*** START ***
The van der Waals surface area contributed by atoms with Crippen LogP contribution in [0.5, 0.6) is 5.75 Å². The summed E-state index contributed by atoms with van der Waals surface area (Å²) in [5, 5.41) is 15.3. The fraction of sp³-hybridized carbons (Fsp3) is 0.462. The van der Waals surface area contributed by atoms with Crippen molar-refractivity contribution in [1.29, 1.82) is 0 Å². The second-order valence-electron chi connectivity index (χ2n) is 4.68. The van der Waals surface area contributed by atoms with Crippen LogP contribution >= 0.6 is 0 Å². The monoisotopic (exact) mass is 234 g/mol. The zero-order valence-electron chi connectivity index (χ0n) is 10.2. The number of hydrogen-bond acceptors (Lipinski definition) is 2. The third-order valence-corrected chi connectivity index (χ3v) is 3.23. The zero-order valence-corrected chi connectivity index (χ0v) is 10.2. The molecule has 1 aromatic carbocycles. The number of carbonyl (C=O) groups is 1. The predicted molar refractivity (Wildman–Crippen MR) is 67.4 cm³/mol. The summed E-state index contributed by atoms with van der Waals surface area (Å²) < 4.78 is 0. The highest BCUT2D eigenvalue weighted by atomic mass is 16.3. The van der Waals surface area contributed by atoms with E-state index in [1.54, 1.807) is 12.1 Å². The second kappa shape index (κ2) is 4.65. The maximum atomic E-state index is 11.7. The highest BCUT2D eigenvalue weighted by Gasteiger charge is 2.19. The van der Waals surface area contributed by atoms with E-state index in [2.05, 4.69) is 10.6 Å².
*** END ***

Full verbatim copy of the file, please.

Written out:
The van der Waals surface area contributed by atoms with Crippen LogP contribution in [0.5, 0.6) is 5.75 Å². The summed E-state index contributed by atoms with van der Waals surface area (Å²) in [5, 5.41) is 15.3. The fraction of sp³-hybridized carbons (Fsp3) is 0.462. The van der Waals surface area contributed by atoms with Crippen molar-refractivity contribution in [1.29, 1.82) is 0 Å². The second-order valence-electron chi connectivity index (χ2n) is 4.68. The van der Waals surface area contributed by atoms with Crippen LogP contribution >= 0.6 is 0 Å². The monoisotopic (exact) mass is 234 g/mol. The zero-order valence-electron chi connectivity index (χ0n) is 10.2. The number of hydrogen-bond acceptors (Lipinski definition) is 2. The third-order valence-corrected chi connectivity index (χ3v) is 3.23. The zero-order valence-corrected chi connectivity index (χ0v) is 10.2. The molecule has 1 aromatic carbocycles. The number of carbonyl (C=O) groups is 1. The predicted molar refractivity (Wildman–Crippen MR) is 67.4 cm³/mol. The summed E-state index contributed by atoms with van der Waals surface area (Å²) < 4.78 is 0. The highest BCUT2D eigenvalue weighted by atomic mass is 16.3. The van der Waals surface area contributed by atoms with E-state index in [1.54, 1.807) is 12.1 Å². The second kappa shape index (κ2) is 4.65. The maximum atomic E-state index is 11.7. The highest BCUT2D eigenvalue weighted by Gasteiger charge is 2.19. The van der Waals surface area contributed by atoms with E-state index in [2.05, 4.69) is 10.6 Å².